APA Council of Representatives is another place where SBNCP voices are heard. As our council representative, Mark Krause's report in this issue demonstrates, APA Council remains a strong source of support for scientific research. The recent council resolution reaffirming APA's support for research with nonhuman animals provides one example. The Board of Scientific Affairs (BSA), many APA committees, including the long-standing Committee on Animal Research and Ethics (CARE), and others all provide our division and its members with a bridge to collaboration with a diverse community of psychologists. The APA boards and committees, along with dedicated and expert APA leadership and staff also provide SBNCP with additional avenues by which a relatively small society can advocate effectively on a range of issues and topics that affect our science, students, scientists, and society.
Over the next year, I hope that SBNCP can continue to provide its members with valuable opportunities to connect within the society and to reach out to build an even stronger and more diverse community that continues and builds effective collaborations within SBNCP, APA and beyond. The society depends upon continuing dedication by its current members and we welcome you to contact any member of the executive committee with ideas, concerns, or questions. The committee list is in this newsletter. We are excited to welcome (or welcome back) several new members to the executive committee, including: Graduate Student Representative Erin Aldersen, Early Career Psychologist Representative Jeremy Bailoo, Awards Chair George Michel, Program Co-chairs Amanda Dettmer and Nancy Dess, and President-Elect Michael Beran. We are fortunate that David Washburn will serve as historian, following Gary Greenberg's many years of outstanding service as SBNCP's historian and that Suzanne MacDonald will continue as fellows chair. Alan Daniel will continue as the newsletter chair. Over the year, the newsletter will feature the work of these committees and the many other members working to advance SBNCP objectives. If you are interested in joining any of these committees or proposing new efforts for SBNCP please contact us.
One final note to update members on SBNCP's efforts in support of diversity and inclusivity in science and society. SBNCP has written in support of APA Council's Diversity Working Group. In the face of recent events related to immigration policy in the US, we have also issued a statement that is included in this newsletter and that addresses on-going challenges. I realize that there are a range of views about the role of scientists and scientific organizations in efforts to ad-dress policy and larger societal issues. In fact, there can be questions about whether such issues are “matters within our field.” I and others believe, however, that scientists are matters within our field. That is, the lives and the well-being of individual scientists – persons who are affected by sexism, racism, homophobia, xenophobia, immigration policy, among other issues -- are a serious matter within our field. The richness of our science and our ability to identify and address a full range of questions of importance all depend upon diversity and inclusivity.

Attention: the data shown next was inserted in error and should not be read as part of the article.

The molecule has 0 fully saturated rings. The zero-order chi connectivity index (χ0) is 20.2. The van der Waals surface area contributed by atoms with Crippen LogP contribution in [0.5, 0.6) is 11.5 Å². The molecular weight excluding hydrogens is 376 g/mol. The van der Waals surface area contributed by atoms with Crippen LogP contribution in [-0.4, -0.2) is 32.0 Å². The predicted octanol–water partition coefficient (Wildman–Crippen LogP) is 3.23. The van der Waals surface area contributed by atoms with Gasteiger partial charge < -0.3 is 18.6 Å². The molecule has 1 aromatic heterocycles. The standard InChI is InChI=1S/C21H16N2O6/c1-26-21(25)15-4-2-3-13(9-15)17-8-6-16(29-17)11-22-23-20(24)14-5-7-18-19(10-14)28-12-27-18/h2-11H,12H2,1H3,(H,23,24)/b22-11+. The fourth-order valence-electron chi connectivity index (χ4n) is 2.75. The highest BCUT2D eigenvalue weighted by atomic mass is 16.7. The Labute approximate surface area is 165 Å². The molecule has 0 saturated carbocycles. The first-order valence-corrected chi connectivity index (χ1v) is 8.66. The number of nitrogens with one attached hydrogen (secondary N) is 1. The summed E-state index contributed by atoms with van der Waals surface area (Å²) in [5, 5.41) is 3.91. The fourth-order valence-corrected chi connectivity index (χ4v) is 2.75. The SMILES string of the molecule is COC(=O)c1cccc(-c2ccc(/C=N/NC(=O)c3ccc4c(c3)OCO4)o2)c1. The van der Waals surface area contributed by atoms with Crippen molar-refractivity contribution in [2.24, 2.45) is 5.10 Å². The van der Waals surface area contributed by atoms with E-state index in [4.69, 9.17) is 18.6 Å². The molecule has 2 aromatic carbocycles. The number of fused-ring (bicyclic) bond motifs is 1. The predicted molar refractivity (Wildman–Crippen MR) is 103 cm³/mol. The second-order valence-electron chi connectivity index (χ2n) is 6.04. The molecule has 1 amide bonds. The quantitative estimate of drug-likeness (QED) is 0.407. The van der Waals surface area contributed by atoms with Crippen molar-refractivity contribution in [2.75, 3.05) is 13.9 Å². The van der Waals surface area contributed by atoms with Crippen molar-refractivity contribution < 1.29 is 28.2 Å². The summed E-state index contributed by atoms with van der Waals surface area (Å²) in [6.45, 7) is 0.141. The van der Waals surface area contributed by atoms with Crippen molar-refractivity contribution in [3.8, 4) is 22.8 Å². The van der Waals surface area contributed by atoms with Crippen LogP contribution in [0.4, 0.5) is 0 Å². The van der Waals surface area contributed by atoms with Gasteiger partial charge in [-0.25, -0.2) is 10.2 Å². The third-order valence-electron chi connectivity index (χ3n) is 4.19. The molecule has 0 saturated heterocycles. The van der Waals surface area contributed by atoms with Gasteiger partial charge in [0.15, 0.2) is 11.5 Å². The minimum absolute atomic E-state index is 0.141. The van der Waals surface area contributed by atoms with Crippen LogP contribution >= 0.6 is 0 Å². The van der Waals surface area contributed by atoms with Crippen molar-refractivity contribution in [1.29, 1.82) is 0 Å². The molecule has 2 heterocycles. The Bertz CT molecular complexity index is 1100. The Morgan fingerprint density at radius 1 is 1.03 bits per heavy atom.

Further, the pipeline of future scientists depends on the extent to which our field and our community both values and acts to promote diversity and inclusivity. So yes, given that policies, practices and behaviors related to discrimination and prejudice affect individuals – some of them scientists — they are absolutely a matter for our field. APA and its divisions provide many resources to address, educate and cope with discrimination and threats to individuals and groups. Among them are those at these sites:
- APA's Public Interest Directorate
- APA's Help Center resources on discrimination
- APA's Public Interest resolutions
I encourage you to look at these and share them with others.
We encourage anyone with concerns on these topics to reach out to us and to other members for additional information, for support or for ways to join in continuing collaborative efforts to address these issues.